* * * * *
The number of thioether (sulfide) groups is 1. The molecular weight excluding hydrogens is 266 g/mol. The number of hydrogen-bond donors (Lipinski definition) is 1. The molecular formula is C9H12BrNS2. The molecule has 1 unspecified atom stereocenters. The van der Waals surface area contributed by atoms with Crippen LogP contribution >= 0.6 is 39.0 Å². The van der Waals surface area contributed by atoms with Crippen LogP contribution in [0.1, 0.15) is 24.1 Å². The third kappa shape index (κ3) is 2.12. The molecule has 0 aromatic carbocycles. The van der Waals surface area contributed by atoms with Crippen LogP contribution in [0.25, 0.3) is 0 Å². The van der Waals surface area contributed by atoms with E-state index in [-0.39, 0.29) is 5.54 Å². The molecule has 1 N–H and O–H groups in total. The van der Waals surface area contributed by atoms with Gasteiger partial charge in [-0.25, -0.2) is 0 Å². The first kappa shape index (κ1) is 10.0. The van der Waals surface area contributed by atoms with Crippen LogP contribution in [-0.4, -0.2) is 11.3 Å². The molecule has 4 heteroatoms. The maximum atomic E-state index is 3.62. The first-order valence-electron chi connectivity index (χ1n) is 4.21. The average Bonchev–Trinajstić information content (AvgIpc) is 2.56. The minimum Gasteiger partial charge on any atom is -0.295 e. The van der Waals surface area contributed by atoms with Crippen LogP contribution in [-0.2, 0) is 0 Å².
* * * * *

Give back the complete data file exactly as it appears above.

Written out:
The number of thioether (sulfide) groups is 1. The molecular weight excluding hydrogens is 266 g/mol. The number of hydrogen-bond donors (Lipinski definition) is 1. The molecular formula is C9H12BrNS2. The molecule has 1 unspecified atom stereocenters. The van der Waals surface area contributed by atoms with Crippen LogP contribution >= 0.6 is 39.0 Å². The van der Waals surface area contributed by atoms with Crippen LogP contribution in [0.1, 0.15) is 24.1 Å². The third kappa shape index (κ3) is 2.12. The molecule has 0 aromatic carbocycles. The van der Waals surface area contributed by atoms with Crippen LogP contribution in [0.25, 0.3) is 0 Å². The van der Waals surface area contributed by atoms with E-state index in [-0.39, 0.29) is 5.54 Å². The molecule has 1 N–H and O–H groups in total. The van der Waals surface area contributed by atoms with Gasteiger partial charge in [-0.25, -0.2) is 0 Å². The first kappa shape index (κ1) is 10.0. The van der Waals surface area contributed by atoms with Crippen LogP contribution in [-0.4, -0.2) is 11.3 Å². The molecule has 4 heteroatoms. The maximum atomic E-state index is 3.62. The first-order valence-electron chi connectivity index (χ1n) is 4.21. The average Bonchev–Trinajstić information content (AvgIpc) is 2.56. The minimum Gasteiger partial charge on any atom is -0.295 e. The van der Waals surface area contributed by atoms with Crippen LogP contribution in [-0.2, 0) is 0 Å².